Something is wrong with the good inflation data released by the US.
It shows an annualised inflation rate of 4.9%, against an expected 5%. The year-on-year rate came in at 0.4%, in line with expectations.
Most analyst houses expected that such a positive inflation figure would drive the market higher, ruling out further interest rate hikes by the Fed this year as unnecessary, given that inflation was correcting itself.
What are markets saying?
However, the reaction of the markets in the hours following the release of the data showed a different reaction.
For starters, Wall Street’s largest stock index, the SP500, has yet to break through its 4200 point resistance formed during the summer of 2022. Twice we have approached these price levels, in December 2022 and February 2023. The reaction in both cases was a market contraction of about 400 points down. Will it be different this time?
On the other hand, the reaction of the DXY dollar index is also suspicious.
If the analysts message is correct, why is the dollar index rallying? This index is showing a strengthening of the dollar against other currencies, which would be inconsistent with the perception that the Federal Reserve is loosening its monetary policy pressure.
DXY Index Short Term – Netdania.com
The first market to show this dollar pressure is the EURUSD. It has retreated from a high of 1.1050 to the current high of 1.0930. A free fall of more than 100 pips.ç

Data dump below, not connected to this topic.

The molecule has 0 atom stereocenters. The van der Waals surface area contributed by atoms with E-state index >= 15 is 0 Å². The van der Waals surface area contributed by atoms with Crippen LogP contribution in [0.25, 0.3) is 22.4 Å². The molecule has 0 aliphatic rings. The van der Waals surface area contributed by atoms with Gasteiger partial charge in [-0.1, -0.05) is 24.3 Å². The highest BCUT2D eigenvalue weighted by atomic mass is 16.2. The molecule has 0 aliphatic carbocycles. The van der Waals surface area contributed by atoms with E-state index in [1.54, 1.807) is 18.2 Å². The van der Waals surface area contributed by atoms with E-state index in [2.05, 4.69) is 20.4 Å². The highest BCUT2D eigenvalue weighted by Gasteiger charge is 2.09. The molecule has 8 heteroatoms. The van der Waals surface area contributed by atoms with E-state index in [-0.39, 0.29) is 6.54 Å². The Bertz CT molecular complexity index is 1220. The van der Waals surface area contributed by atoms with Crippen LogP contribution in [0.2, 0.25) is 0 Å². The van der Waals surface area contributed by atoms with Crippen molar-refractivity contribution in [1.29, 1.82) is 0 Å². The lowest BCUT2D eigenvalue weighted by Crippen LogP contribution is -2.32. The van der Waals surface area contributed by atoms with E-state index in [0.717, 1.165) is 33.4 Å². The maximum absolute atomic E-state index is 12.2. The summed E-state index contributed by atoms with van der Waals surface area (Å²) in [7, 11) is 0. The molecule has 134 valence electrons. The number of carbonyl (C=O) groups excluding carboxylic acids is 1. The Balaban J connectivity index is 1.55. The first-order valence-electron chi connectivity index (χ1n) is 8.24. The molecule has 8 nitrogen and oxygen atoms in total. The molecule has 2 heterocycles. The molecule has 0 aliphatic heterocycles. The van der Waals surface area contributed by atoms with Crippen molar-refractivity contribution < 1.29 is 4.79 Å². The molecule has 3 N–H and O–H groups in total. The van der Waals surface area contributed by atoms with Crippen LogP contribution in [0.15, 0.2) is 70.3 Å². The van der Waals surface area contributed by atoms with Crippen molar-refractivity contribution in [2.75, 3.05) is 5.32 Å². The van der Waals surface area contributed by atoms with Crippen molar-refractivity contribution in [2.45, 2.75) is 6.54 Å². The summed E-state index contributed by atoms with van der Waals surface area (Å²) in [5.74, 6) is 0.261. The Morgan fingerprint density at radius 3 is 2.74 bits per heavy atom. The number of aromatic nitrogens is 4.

Inflation is everything.
Have you noticed that almost all the global financial news is concerned with inflation rates? It is normal, in theory it is the main variable that determines what the policy interest rates are going to be.
The curious thing is that today we have two interesting pieces of information in this respect. On the one hand, the CES consumer surveys conducted in Europe, which are taken into account by the ECB to establish its monetary policies, show a consumer perception of a rise in prices during the last month. If these perceptions are correct, it means that the inflation rate could pick up in Europe in the coming periods.
Paradoxically, on the other side of the world, in the world’s second-largest economy, the problem seems to be the opposite, deflation. China reported an inflation rate of 0.1% compared to 0.7% the previous month. Expectations were that this rate would be 0.4%.
In other words, there is even talk of deflationary risks, given that the producer price index (PPI), which reflects the prices that factories charge wholesalers for products, fell by 3.6 % in April, year-on-year, compared to a fall of 2.5 % in March.
The major concern with these data from China is that the country’s domestic demand is weakening, and thus its economic activity. Meaning that the global economy could be slowing down.
We will be watching for further data.
Please remember that this article is not intended to advise or influence the operating judgement of any reader. Financial markets involve high risk, please consult your financial advisor before investing.